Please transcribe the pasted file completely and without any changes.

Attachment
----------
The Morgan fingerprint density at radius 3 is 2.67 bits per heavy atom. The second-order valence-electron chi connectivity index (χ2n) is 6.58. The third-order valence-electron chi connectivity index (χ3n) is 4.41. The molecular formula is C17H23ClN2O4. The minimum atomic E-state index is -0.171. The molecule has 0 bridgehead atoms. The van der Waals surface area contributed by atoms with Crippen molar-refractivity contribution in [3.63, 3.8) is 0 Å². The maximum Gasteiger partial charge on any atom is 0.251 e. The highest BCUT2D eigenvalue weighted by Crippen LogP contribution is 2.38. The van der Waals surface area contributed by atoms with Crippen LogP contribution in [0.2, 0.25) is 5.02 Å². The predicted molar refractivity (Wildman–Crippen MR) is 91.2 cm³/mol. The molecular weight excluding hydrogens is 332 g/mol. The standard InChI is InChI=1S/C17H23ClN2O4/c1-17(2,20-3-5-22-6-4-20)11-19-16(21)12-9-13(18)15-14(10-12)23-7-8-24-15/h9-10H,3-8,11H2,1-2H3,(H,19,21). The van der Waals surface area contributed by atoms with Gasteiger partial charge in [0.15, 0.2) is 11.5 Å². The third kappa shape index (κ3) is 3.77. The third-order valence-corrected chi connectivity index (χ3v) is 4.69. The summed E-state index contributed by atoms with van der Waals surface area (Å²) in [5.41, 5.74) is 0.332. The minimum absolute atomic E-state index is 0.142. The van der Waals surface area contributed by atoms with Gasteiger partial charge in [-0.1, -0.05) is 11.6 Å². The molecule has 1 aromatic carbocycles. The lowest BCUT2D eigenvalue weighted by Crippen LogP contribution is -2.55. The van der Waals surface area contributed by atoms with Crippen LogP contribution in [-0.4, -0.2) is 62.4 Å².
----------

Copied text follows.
The Morgan fingerprint density at radius 3 is 2.67 bits per heavy atom. The second-order valence-electron chi connectivity index (χ2n) is 6.58. The third-order valence-electron chi connectivity index (χ3n) is 4.41. The molecular formula is C17H23ClN2O4. The minimum atomic E-state index is -0.171. The molecule has 0 bridgehead atoms. The van der Waals surface area contributed by atoms with Crippen molar-refractivity contribution in [3.63, 3.8) is 0 Å². The maximum Gasteiger partial charge on any atom is 0.251 e. The highest BCUT2D eigenvalue weighted by Crippen LogP contribution is 2.38. The van der Waals surface area contributed by atoms with Crippen LogP contribution in [0.2, 0.25) is 5.02 Å². The predicted molar refractivity (Wildman–Crippen MR) is 91.2 cm³/mol. The molecular weight excluding hydrogens is 332 g/mol. The standard InChI is InChI=1S/C17H23ClN2O4/c1-17(2,20-3-5-22-6-4-20)11-19-16(21)12-9-13(18)15-14(10-12)23-7-8-24-15/h9-10H,3-8,11H2,1-2H3,(H,19,21). The van der Waals surface area contributed by atoms with Gasteiger partial charge in [0.15, 0.2) is 11.5 Å². The third kappa shape index (κ3) is 3.77. The third-order valence-corrected chi connectivity index (χ3v) is 4.69. The summed E-state index contributed by atoms with van der Waals surface area (Å²) in [5.41, 5.74) is 0.332. The minimum absolute atomic E-state index is 0.142. The van der Waals surface area contributed by atoms with Gasteiger partial charge in [-0.1, -0.05) is 11.6 Å². The molecule has 1 aromatic carbocycles. The lowest BCUT2D eigenvalue weighted by Crippen LogP contribution is -2.55. The van der Waals surface area contributed by atoms with Crippen LogP contribution in [-0.4, -0.2) is 62.4 Å².